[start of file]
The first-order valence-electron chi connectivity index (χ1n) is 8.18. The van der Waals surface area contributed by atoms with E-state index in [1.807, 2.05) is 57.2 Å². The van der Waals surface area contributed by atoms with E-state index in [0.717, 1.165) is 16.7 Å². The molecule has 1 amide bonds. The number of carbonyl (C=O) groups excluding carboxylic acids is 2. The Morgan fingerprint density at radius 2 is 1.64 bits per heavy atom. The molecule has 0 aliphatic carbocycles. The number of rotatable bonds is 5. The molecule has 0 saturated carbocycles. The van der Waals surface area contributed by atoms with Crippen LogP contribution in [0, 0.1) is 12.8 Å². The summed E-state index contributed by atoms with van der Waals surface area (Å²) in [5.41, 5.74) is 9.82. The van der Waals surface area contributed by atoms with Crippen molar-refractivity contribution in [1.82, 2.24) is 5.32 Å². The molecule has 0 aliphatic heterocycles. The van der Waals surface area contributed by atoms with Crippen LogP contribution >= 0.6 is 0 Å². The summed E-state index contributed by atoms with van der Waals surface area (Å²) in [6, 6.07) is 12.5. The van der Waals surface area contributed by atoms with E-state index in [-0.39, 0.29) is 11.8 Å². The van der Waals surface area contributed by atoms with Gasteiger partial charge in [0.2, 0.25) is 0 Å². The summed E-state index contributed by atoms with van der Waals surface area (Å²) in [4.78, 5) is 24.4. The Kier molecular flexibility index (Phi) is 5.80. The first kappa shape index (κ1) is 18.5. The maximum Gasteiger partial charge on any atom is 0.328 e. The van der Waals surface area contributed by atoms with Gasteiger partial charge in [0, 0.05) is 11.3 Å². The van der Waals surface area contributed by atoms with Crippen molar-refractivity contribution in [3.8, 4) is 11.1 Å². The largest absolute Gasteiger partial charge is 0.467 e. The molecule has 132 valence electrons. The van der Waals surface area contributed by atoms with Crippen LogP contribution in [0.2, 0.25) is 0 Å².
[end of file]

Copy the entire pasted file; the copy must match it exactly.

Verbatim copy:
The first-order valence-electron chi connectivity index (χ1n) is 8.18. The van der Waals surface area contributed by atoms with E-state index in [1.807, 2.05) is 57.2 Å². The van der Waals surface area contributed by atoms with E-state index in [0.717, 1.165) is 16.7 Å². The molecule has 1 amide bonds. The number of carbonyl (C=O) groups excluding carboxylic acids is 2. The Morgan fingerprint density at radius 2 is 1.64 bits per heavy atom. The molecule has 0 aliphatic carbocycles. The number of rotatable bonds is 5. The molecule has 0 saturated carbocycles. The van der Waals surface area contributed by atoms with Crippen LogP contribution in [0, 0.1) is 12.8 Å². The summed E-state index contributed by atoms with van der Waals surface area (Å²) in [5.41, 5.74) is 9.82. The van der Waals surface area contributed by atoms with Crippen molar-refractivity contribution in [1.82, 2.24) is 5.32 Å². The molecule has 0 aliphatic heterocycles. The van der Waals surface area contributed by atoms with Crippen LogP contribution >= 0.6 is 0 Å². The summed E-state index contributed by atoms with van der Waals surface area (Å²) in [6, 6.07) is 12.5. The van der Waals surface area contributed by atoms with E-state index in [-0.39, 0.29) is 11.8 Å². The van der Waals surface area contributed by atoms with Gasteiger partial charge in [0.2, 0.25) is 0 Å². The summed E-state index contributed by atoms with van der Waals surface area (Å²) in [4.78, 5) is 24.4. The Kier molecular flexibility index (Phi) is 5.80. The first kappa shape index (κ1) is 18.5. The maximum Gasteiger partial charge on any atom is 0.328 e. The van der Waals surface area contributed by atoms with Gasteiger partial charge in [0, 0.05) is 11.3 Å². The van der Waals surface area contributed by atoms with Crippen molar-refractivity contribution in [3.8, 4) is 11.1 Å². The largest absolute Gasteiger partial charge is 0.467 e. The molecule has 132 valence electrons. The van der Waals surface area contributed by atoms with Crippen LogP contribution in [0.2, 0.25) is 0 Å².